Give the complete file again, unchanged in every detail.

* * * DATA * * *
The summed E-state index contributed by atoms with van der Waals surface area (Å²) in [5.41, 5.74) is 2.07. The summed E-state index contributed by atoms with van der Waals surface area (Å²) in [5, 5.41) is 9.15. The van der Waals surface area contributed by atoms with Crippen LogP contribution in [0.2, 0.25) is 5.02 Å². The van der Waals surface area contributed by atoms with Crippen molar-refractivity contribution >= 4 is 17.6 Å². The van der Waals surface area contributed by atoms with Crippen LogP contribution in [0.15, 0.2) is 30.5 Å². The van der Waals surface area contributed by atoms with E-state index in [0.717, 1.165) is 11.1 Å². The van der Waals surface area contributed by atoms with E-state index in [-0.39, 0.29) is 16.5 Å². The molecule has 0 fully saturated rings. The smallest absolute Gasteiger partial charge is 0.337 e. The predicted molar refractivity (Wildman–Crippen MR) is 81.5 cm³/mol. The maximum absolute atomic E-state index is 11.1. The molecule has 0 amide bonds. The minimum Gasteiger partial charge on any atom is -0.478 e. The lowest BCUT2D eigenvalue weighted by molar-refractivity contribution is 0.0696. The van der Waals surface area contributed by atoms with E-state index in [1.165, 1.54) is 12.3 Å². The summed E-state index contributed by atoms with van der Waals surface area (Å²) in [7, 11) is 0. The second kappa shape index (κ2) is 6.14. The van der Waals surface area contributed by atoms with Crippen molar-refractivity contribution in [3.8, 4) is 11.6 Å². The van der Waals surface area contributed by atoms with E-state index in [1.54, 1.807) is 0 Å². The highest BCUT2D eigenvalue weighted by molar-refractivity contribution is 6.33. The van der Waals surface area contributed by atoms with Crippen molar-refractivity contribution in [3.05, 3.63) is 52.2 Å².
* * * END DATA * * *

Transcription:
The summed E-state index contributed by atoms with van der Waals surface area (Å²) in [5.41, 5.74) is 2.07. The summed E-state index contributed by atoms with van der Waals surface area (Å²) in [5, 5.41) is 9.15. The van der Waals surface area contributed by atoms with Crippen LogP contribution in [0.2, 0.25) is 5.02 Å². The van der Waals surface area contributed by atoms with Crippen molar-refractivity contribution >= 4 is 17.6 Å². The van der Waals surface area contributed by atoms with Crippen LogP contribution in [0.15, 0.2) is 30.5 Å². The van der Waals surface area contributed by atoms with E-state index in [0.717, 1.165) is 11.1 Å². The van der Waals surface area contributed by atoms with E-state index in [-0.39, 0.29) is 16.5 Å². The molecule has 0 fully saturated rings. The smallest absolute Gasteiger partial charge is 0.337 e. The predicted molar refractivity (Wildman–Crippen MR) is 81.5 cm³/mol. The maximum absolute atomic E-state index is 11.1. The molecule has 0 amide bonds. The minimum Gasteiger partial charge on any atom is -0.478 e. The lowest BCUT2D eigenvalue weighted by molar-refractivity contribution is 0.0696. The van der Waals surface area contributed by atoms with E-state index in [1.165, 1.54) is 12.3 Å². The summed E-state index contributed by atoms with van der Waals surface area (Å²) in [7, 11) is 0. The second kappa shape index (κ2) is 6.14. The van der Waals surface area contributed by atoms with Crippen molar-refractivity contribution in [3.8, 4) is 11.6 Å². The van der Waals surface area contributed by atoms with E-state index in [1.54, 1.807) is 0 Å². The highest BCUT2D eigenvalue weighted by molar-refractivity contribution is 6.33. The van der Waals surface area contributed by atoms with Crippen molar-refractivity contribution in [3.05, 3.63) is 52.2 Å².